Have you been following Bilk-Moore executives (played by notable actors Kevin Pollak and Ray Wise) as they navigate the perilous world of prison life and legal appeals?! So… was their guilty verdict overturned? You have to watch to find out!
We’ve had a lot of fun with this. And the fun will carry on as the videos continue to be passed around and viewed. Not to mention the blooper reel comes out next week! And the ‘Elephant in the Room’ contest is still open.
But while the videos were done in jest, they come with a serious message. The corporate landscape is littered with failed ERP-SCM projects. Companies no longer have the IT budgets to support large implementations of complicated licensed solutions…. nor the consulting engagements required to make all the pieces work…. or the maintenance fees that accompany it. Recently, there have been signs of a push back (and we hope we are a part of that). Those in the industry are no longer being seduced by the suites. As we have professed before on this blog, CIOs and supply chain executives deserve to have more confidence in the success of the solution, more accountability on the part of their vendor, and certainly better ROI.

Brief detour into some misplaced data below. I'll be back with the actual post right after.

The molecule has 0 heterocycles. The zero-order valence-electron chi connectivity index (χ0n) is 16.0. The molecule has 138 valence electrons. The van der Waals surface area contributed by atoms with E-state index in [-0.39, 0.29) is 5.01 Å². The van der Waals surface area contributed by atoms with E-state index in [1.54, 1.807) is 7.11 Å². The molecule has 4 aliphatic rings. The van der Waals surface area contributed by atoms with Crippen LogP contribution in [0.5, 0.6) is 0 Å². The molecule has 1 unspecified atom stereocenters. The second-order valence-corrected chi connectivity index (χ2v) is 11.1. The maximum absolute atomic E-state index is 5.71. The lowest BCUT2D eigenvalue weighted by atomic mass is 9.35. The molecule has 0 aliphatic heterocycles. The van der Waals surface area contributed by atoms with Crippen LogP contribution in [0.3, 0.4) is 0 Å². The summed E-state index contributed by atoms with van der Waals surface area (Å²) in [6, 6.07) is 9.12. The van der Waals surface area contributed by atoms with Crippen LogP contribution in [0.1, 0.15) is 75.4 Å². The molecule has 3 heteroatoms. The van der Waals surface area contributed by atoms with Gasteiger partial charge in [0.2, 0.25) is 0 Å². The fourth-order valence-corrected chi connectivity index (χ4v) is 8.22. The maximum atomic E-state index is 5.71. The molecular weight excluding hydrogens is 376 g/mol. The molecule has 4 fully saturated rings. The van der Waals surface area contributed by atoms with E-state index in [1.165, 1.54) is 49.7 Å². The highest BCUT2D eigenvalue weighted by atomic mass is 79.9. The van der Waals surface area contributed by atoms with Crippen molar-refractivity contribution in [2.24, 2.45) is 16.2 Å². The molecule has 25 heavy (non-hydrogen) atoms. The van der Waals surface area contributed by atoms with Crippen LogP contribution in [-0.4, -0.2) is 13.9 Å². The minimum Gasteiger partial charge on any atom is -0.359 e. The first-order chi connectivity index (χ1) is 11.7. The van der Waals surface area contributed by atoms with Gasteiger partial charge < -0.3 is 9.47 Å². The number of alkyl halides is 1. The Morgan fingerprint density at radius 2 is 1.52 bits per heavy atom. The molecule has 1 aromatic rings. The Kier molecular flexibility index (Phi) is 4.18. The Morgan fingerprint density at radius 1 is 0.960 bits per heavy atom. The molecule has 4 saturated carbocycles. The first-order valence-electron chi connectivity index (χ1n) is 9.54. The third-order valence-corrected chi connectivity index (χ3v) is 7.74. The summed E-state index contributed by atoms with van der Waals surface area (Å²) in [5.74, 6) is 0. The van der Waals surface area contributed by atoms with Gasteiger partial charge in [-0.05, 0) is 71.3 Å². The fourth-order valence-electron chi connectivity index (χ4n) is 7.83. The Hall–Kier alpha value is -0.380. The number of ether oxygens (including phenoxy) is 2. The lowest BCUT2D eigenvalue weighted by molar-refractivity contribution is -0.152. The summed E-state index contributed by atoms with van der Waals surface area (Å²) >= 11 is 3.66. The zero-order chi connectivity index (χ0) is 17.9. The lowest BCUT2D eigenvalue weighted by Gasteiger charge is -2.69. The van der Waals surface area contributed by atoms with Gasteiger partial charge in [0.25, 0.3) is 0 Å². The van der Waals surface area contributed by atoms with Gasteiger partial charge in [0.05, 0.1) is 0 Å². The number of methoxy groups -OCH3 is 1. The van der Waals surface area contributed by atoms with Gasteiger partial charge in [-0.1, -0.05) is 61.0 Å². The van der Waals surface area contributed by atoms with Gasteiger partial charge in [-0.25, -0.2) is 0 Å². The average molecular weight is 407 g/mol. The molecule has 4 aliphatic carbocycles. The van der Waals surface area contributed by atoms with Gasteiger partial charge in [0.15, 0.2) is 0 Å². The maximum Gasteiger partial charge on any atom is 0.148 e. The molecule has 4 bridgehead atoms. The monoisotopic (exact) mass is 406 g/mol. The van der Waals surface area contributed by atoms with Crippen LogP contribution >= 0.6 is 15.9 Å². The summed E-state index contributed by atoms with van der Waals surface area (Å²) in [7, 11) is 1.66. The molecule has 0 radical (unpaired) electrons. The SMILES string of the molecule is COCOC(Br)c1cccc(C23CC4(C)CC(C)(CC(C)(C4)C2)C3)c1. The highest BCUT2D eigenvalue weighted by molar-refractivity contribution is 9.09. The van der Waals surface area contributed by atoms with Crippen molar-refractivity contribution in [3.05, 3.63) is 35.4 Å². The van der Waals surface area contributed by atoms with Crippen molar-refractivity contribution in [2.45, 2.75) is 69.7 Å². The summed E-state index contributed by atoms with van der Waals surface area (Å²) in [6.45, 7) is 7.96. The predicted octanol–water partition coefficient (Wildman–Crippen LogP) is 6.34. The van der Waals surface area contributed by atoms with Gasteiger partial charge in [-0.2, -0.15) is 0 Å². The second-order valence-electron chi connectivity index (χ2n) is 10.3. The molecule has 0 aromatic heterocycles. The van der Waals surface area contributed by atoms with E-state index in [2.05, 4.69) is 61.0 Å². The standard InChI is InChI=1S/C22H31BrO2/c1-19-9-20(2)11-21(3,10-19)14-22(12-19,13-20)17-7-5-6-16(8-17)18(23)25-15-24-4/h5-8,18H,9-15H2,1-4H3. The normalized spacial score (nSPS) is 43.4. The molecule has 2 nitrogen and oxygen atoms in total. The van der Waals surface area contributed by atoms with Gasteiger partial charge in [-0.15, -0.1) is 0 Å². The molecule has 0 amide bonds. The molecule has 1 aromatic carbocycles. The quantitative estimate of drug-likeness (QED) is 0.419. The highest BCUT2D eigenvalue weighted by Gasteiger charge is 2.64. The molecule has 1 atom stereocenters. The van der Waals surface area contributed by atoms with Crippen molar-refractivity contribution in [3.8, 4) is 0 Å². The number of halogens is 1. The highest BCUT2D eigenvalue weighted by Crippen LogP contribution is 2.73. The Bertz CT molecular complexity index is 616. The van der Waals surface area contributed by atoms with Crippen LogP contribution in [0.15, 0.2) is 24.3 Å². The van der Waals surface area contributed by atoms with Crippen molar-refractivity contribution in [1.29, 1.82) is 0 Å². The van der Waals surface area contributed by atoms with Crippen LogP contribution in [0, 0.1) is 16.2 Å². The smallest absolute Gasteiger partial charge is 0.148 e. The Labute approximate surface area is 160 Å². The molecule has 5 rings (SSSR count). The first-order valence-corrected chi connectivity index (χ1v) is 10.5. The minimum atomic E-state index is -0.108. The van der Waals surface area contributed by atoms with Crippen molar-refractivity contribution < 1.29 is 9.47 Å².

In fact, just yesterday I saw this blog post by Panorama Consulting. Based on results of a recent survey they found that
the average annual cost for companies implementing on-premise ERP packages is $6.2 million, and average business benefits realization is 37.2%. So what do these numbers mean to your business? …In general, the total cost of an ERP system includes software costs, service costs and annual maintenance fees, which are typically about 20% of the cost of the software licenses. Based on these assumptions, when we consider an average cost of $6.2 million, an average payback period of 2.7 years, and average benefits realization of 37.2%, the model shows that the benefit loss from the ERP implementation is $4.3 million! Additionally, it takes you 2.7 years to recover these costs while it should have been only 10 months!
Enough is enough. The model is flawed. It’s time for a new paradigm right? We think so. We’re doing as much as possible to break the mold and move away from the old software model (the tired and failed supply chain software model in particular). We’ve only begun to shake things up. Don’t believe it?…well, stay tuned for some bold moves ahead.